The main factor limiting the performance of most high-power analog devices today is getting heat out more efficiently. Diamond has the best thermal conductivity of any material, so many high performance applications are trying to incorporate diamond materials into IC substrates or packaging to improve the heat dissipation. In this month’s cover feature, we summarize many of the development programs and current products utilizing diamond materials, in keeping with this month’s theme celebrating Microwave Journal’s diamond anniversary for our 60th year of publishing. Three topic areas are covered: GaN on Diamond, diamond passive components and packaging using diamond materials.

GaN on Diamond

TriQuint (now Qorvo) announced the production of the first GaN on Diamond wafers producing high electron mobility transistors (HEMT) in April 2013, in conjunction with partners at the University of Bristol, Group4 Labs and Lockheed Martin under the Defense Advanced Research Projects Agency’s (DARPA) Near Junction Thermal Transport (NJTT) program. NJTT was the first initiative in DARPA’s Embedded Cooling program that includes the ICECool Fundamentals and ICECool Applications research and development engagements. NJTT focused on device thermal resistance near the junction of the transistor using various cooling techniques.

The results of this effort showed a three-fold improvement in heat dissipation, while preserving RF capabilities. This improvement was attributed to a 40 percent reduction in thermal resistance for this GaN on Diamond process that simulations translate into about a 3x increase in the density of gates (or output power) in a power amplifier.1 Today, Qorvo continues to work with DARPA and Lockheed Martin on microfluid techniques to cool GaN on SiC transistors.

Meanwhile, Raytheon has been working under the same DARPA program and developed a way to etch cooling channels in a diamond substrate and attach it to the wafer, avoiding some of the manufacturability issues with growing the GaN on the diamond substrate, and added liquid cooling. Raytheon used a glycol/water coolant to flow through the channels within 100 microns of the active HEMT area.2 Raytheon thinned the GaN on SiC substrate and attached it to the diamond substrate with etched cooling channels. The cooling channels have a high aspect ratio, so that the tall channels maximize the surface area that can be cooled.

Raytheon demonstrated a wideband continuous-wave (CW) amplifier with 3.1x the power output and 4.8x the power density of the baseline amplifier currently designed into a next-generation electronic warfare (EW) system.2 Raytheon plans to move the ICECool technology from the lab to production over the next few years.

In 2017, Fujitsu Ltd. and Fujitsu Laboratories Ltd. announced development of the first technology for bonding single-crystal diamond to a SiC substrate at room temperature. This overcame one of the biggest challenges to previous GaN on Diamond bonding that took place at very high temperatures causing bowing of the wafers due to mismatch of coefficient of thermal expansion (CTE).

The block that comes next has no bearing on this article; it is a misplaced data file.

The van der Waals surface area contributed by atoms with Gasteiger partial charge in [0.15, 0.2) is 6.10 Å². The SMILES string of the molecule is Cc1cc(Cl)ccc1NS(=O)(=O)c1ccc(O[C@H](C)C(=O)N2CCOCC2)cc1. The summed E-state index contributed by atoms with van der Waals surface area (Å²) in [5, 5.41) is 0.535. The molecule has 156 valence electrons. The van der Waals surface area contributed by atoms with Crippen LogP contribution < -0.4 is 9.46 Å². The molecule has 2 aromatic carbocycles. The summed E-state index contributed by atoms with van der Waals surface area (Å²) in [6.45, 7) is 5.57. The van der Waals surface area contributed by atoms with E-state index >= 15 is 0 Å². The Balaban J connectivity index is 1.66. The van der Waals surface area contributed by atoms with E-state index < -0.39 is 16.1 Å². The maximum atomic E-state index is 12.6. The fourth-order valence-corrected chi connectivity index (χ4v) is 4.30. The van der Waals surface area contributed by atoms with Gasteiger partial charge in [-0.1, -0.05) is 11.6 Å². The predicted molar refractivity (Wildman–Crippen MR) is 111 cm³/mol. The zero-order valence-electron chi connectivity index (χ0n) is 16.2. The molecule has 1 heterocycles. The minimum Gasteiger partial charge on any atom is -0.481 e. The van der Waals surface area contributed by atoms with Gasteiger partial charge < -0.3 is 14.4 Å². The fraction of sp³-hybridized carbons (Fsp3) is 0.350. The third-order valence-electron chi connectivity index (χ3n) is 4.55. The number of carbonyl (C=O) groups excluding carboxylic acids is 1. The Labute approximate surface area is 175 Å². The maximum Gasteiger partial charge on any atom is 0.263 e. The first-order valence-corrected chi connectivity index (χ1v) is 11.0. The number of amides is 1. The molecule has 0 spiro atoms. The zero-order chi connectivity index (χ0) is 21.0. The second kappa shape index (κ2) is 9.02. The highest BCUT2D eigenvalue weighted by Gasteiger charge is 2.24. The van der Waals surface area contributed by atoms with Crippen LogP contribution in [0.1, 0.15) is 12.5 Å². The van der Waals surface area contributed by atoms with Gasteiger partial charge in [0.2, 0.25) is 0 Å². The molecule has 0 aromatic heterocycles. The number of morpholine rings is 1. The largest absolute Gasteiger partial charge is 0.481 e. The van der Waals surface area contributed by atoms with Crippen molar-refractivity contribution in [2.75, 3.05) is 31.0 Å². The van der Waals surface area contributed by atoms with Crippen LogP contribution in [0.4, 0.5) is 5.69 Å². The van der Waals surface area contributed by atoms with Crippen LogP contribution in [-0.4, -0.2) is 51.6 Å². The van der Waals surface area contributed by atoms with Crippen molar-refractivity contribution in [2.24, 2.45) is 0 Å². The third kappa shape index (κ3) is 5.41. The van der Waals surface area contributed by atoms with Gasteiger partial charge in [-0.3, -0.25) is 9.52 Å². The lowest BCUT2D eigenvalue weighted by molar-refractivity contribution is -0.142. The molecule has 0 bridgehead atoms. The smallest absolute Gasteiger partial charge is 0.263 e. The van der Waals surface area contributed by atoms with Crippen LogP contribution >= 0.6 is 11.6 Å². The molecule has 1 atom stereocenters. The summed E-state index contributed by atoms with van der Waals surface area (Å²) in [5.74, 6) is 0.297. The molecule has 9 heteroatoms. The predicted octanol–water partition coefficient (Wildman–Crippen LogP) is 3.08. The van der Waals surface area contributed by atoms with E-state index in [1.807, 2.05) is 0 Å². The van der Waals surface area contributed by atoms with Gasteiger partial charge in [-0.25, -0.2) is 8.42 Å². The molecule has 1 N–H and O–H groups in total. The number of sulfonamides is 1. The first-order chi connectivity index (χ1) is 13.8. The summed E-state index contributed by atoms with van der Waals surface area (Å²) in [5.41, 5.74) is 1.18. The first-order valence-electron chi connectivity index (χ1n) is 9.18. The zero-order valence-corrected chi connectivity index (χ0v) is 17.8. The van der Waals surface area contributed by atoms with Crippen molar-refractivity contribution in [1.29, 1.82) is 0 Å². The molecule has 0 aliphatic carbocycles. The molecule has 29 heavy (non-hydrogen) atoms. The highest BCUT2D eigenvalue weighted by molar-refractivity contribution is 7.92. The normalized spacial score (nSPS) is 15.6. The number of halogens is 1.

By protecting the surface of the diamond with an extremely thin metallic film, Fujitsu succeeded in preventing the formation of the damaged layer and bonding single-crystal diamond to a SiC substrate at “room-temperature bonding.” Simulations using actual measurements of thermal parameters have confirmed that devices using this technology would lower thermal resistance to 61 percent of existing ones. This technology promises GaN power amps to operate at higher power by about 1.5x when applied to systems such as weather radar.

In March 2017, RFHIC announced they had acquired the GaN on Diamond technology from Element Six and would seek to commercialize the process by the end of 2018. They have been working with GaN on Diamond technology since 2016, and in their announcement stated that “RFHIC will work closely with Element Six and foundry partners for the capability of manufacturing 10,000 6-in. GaN on Diamond wafers per year in the foreseeable future. RFHIC’s technology roadmap is to introduce GaN on Diamond-based solutions covering up to 40 GHz by the end of 2018.”


  1. F. Ejeckam, D. Francis, F. Faili, F. Lowe, J. Wilman, T. Mollart, J. Dodson, D. Twitchen, B. Bolliger and D. Babic, “GaN on Diamond: The Next GaN,” Microwave Journal, May 12, 2014.
  2. C. Adams, “Beating the Heat for Emerging Electronics,” Avionics Today, April/May 2018.

With contributions from:

Commercialization of High Performance GaN on Diamond Amplifiers

Ultra-Cool GaN on Diamond Power Amplifiers for SATCOM
Felix Ejeckam, Ty Mitchell, Kris Kong and Paul Saunier, Akash Systems Inc.

Ultra-Small, High-Power, Diamond Rf Resistives™
Smiths Interconnect

CVD Diamond Passive Components
Res-Net Microwave

Aluminum-Diamond Metal-Matrix Heat Spreaders for GaN Devices
Kevin Loutfy, Nano Materials International Corp.

Diamond-Silver Composite Packaging for GaN Space Applications
Richard Mumford, Microwave Journal International Editor